And lest anyone believe that that means we cut corners and penny pinch: IME new and expensive treatments are usually approved. The difficulty comes with those treatments that cost more by several orders of magnitude and have near negligable benefits.
It’s the kind of decision that you really don’t want to make but in some cases we’re talking drugs that cost tens of thousands of dollars and only increase (painful) life expectancy by a week or two in a minority of patients.
What should the rule be? And if we’re gonna say any drug should be available, what’s stopping pharmas charging a kajillion dollars? (actually, what stops this happening in the US system?)
One possible route is that he opted for private treatment in the UK. He may have been told there was a lengthy waiting list for treatment on the NHS and opted to pay for quicker treatment from a private hospital. I believe the NHS pays for part of the treatment in this case.
It doesn’t actually say where he sought treatment. The only thing it says is that “Clive Aid has since continued to raise awareness and funds for various Cancer and Multiple Sclerosis (MS) programs around the world” - i.e. not only in the UK. The Clive Aid site isn’t available at the moment, but there’s a blog entry that says it bought him a new wheelchair. You often hear about people raising money for such things themselves or with the assistance of charities, while the NHS provides their actual medical care; as Filbertsaid, they don’t have an infinite budget.
Unless there’s been a change, the NHS also covers anyone travelling through Britain, citizen or not. My experience was back in 1998, my wife broke her ankle in London and it was all covered by National Health.
My aunt recently broke her wrist in London the day she was supposed to return to Chicago. She has been dealing with the British hospital and her insurance to try and figure out who is going to pay for it but it’s clear that they are billing her for the treatment.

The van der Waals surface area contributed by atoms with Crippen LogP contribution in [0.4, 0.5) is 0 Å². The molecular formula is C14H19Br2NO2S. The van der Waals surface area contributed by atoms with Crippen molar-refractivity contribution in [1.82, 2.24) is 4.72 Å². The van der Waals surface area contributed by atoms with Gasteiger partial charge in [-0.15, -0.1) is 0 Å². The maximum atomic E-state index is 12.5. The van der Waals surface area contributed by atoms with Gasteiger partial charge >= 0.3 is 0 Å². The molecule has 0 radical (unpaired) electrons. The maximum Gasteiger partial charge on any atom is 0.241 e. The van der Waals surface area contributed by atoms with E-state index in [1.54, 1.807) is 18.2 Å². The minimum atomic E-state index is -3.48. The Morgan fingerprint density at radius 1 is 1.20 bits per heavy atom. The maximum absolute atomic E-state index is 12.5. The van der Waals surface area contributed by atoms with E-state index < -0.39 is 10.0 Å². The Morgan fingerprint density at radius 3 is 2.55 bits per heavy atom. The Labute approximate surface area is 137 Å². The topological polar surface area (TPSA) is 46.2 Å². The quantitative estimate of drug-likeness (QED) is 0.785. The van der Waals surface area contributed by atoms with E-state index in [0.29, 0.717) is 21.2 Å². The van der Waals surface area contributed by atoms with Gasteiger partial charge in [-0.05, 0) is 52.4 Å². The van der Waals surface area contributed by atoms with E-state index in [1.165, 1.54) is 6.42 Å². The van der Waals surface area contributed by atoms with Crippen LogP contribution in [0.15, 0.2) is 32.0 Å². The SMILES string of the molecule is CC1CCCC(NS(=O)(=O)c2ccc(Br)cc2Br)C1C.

This is not supposed to be true. ‘Health Tourism’ is an issue for the Daily Mail types, and, to be fair, the NHS is not good at making non-nationals pay. That said, in general, they treat first and bill second. Further, for something as quick and routine as a broken ankle, it may not have been worth pursuing payment.
They will bill the insurance company, but, as is fairly often complained about in the news, not really bother chasing individuals for the money. I’d be curious about how much they’re asking for and how it compares to the average costs in US hospitals.
Hospitals will also bill the insurance company for at least some aspects of medical treatment if the driver was in a car crash, but the (UK) driver won’t be held personally responsible for the costs.
A friend of mine was telling me about having broken his wrist while visiting some European country. The doctors there examined and xrayed him, admitted him to the hospital for some orthopedic surgery, and put on a cast. When it was all over, they apologetically handed him a bill for (approximately the equivalent of) $750 for their services, explaining that they were obliged to with American patients. He then went home and had a follow-up appointment with an American orthopedist, who spent five minutes prodding his wrist and then told him he was healing up nicely. The orthopedist then sent him a bill – for $750.
That reminded me of when I had food poisoning overseas in Asia. We went to a doctor and he examined me for 5 minutes and his staff gave me two medications in plastic baggies (prolly an emetic and antibiotics?) The whole bill came to four dollars.